Hyperbaric oxygen treatment ensures more oxygen gets to the wound area.
Hyperbaric oxygen therapy is a noninvasive, painless procedure that uses a pressurized chamber to increase the amount of oxygen in the blood. During the procedure, the air pressure is increased up to three times higher than normal air pressure, which allows your lungs to take in more oxygen. This allows your blood to carry more oxygen to your tissues, which can help wounds — especially infected wounds — heal more quickly.
- Air or gas embolisms (bubbles that form in blood vessels)
- Anemia due to severe blood loss, when transfusions are not possible
- Bone infections
- Burns, including thermal, chemical and others
- Carbon monoxide poisoning
- Decompression sickness
- Difficult-to-heal sores such as diabetic ulcers, pressure ulcers or wounds affected by peripheral arterial disease
- Infections, including soft tissue and certain types of brain or sinus infections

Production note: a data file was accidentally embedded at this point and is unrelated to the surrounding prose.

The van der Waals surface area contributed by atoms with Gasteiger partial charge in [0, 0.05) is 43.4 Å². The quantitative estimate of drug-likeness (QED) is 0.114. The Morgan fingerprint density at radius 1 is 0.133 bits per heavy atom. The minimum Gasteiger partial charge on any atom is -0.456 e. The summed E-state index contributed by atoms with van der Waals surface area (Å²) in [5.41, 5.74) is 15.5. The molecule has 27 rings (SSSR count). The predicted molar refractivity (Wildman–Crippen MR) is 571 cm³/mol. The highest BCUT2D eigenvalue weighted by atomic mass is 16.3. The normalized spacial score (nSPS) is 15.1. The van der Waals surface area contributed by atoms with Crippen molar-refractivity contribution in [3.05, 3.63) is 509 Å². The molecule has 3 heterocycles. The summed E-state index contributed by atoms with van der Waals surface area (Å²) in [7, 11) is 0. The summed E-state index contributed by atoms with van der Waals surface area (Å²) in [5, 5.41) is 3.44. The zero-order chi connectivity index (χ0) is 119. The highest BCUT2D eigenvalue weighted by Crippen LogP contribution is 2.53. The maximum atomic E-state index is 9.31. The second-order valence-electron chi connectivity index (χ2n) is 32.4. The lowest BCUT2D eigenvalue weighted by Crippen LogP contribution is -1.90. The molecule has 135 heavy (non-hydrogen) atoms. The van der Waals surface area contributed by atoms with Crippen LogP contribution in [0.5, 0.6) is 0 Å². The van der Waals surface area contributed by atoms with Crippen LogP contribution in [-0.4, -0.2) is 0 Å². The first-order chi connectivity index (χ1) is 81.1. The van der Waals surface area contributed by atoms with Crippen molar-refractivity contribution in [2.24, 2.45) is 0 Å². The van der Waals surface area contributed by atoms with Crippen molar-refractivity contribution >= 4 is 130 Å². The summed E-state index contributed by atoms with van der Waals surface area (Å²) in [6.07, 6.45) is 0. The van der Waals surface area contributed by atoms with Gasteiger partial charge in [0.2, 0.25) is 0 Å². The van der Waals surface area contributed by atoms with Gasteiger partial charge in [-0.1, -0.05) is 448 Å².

- Crush injuries, when insufficient oxygen is available for tissue use
- Radiation injuries, such as damage resulting from radiation therapy for cancer
- Skin grafts that aren’t healing with traditional treatment
- Surgical wounds and adhesions
Hyperbaric oxygen therapy is often used in combination with other treatments, and can be used to promote healing after microsurgery, skin grafts and other reconstructive surgeries.
How the Therapy is Performed
The hyperbaric oxygen chamber, known as a monoplace chamber, consists of a clear, seven-foot-long plastic tube, with a padded table that slides into the tube. The chamber is gradually pressurized with pure oxygen, typically rising to 2.5 times the normal atmospheric pressure. You may experience the same sensation in your ears that you feel when you ascend in an airplane, which can be minimized by yawning. Throughout the session, you’ll be monitored by wound care clinicians who are specially trained in hyperbaric medicine.
At the end of the session, which typically takes two hours, the chamber is slowly depressurized. You may feel tired and lightheaded following treatment, but this usually fades within a few minutes.
The number of sessions will depend on your condition, and treatments may be repeated over days or weeks. For example, carbon monoxide poisoning may require shorter, more frequent sessions, whereas therapy for a non-healing wound may require many more sessions. Your Ohio State doctor will determine what’s appropriate for you.
How Ohio State's Comprehensive Wound Center promotes healing